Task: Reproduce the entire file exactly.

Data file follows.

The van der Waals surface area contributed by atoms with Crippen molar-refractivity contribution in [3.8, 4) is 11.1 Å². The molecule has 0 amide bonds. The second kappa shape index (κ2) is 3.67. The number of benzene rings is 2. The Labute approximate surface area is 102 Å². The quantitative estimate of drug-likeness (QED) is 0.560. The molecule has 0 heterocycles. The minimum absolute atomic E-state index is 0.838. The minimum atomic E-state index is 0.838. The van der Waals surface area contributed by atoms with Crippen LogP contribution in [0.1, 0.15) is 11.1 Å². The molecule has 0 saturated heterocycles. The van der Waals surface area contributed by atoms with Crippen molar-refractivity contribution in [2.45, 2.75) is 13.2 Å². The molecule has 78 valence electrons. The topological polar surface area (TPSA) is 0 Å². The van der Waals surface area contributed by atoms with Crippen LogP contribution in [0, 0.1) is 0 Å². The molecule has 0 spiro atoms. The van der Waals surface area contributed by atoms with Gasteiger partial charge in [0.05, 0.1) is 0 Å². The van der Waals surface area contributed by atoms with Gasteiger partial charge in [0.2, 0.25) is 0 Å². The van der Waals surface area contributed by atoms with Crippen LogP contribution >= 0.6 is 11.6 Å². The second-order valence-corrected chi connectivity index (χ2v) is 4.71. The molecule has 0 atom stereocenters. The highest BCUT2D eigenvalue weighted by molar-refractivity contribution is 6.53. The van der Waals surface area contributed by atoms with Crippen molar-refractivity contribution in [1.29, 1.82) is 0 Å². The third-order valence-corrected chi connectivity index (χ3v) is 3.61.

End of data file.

The van der Waals surface area contributed by atoms with Crippen molar-refractivity contribution in [3.8, 4) is 11.1 Å². The molecule has 0 amide bonds. The second kappa shape index (κ2) is 3.67. The number of benzene rings is 2. The Labute approximate surface area is 102 Å². The quantitative estimate of drug-likeness (QED) is 0.560. The molecule has 0 heterocycles. The minimum absolute atomic E-state index is 0.838. The minimum atomic E-state index is 0.838. The van der Waals surface area contributed by atoms with Crippen LogP contribution in [0.1, 0.15) is 11.1 Å². The molecule has 0 saturated heterocycles. The van der Waals surface area contributed by atoms with Crippen molar-refractivity contribution in [2.45, 2.75) is 13.2 Å². The molecule has 78 valence electrons. The topological polar surface area (TPSA) is 0 Å². The van der Waals surface area contributed by atoms with Crippen LogP contribution in [0, 0.1) is 0 Å². The molecule has 0 spiro atoms. The van der Waals surface area contributed by atoms with Gasteiger partial charge in [0.05, 0.1) is 0 Å². The van der Waals surface area contributed by atoms with Gasteiger partial charge in [0.2, 0.25) is 0 Å². The van der Waals surface area contributed by atoms with Crippen LogP contribution >= 0.6 is 11.6 Å². The second-order valence-corrected chi connectivity index (χ2v) is 4.71. The molecule has 0 atom stereocenters. The highest BCUT2D eigenvalue weighted by molar-refractivity contribution is 6.53. The van der Waals surface area contributed by atoms with Crippen molar-refractivity contribution in [1.29, 1.82) is 0 Å². The third-order valence-corrected chi connectivity index (χ3v) is 3.61.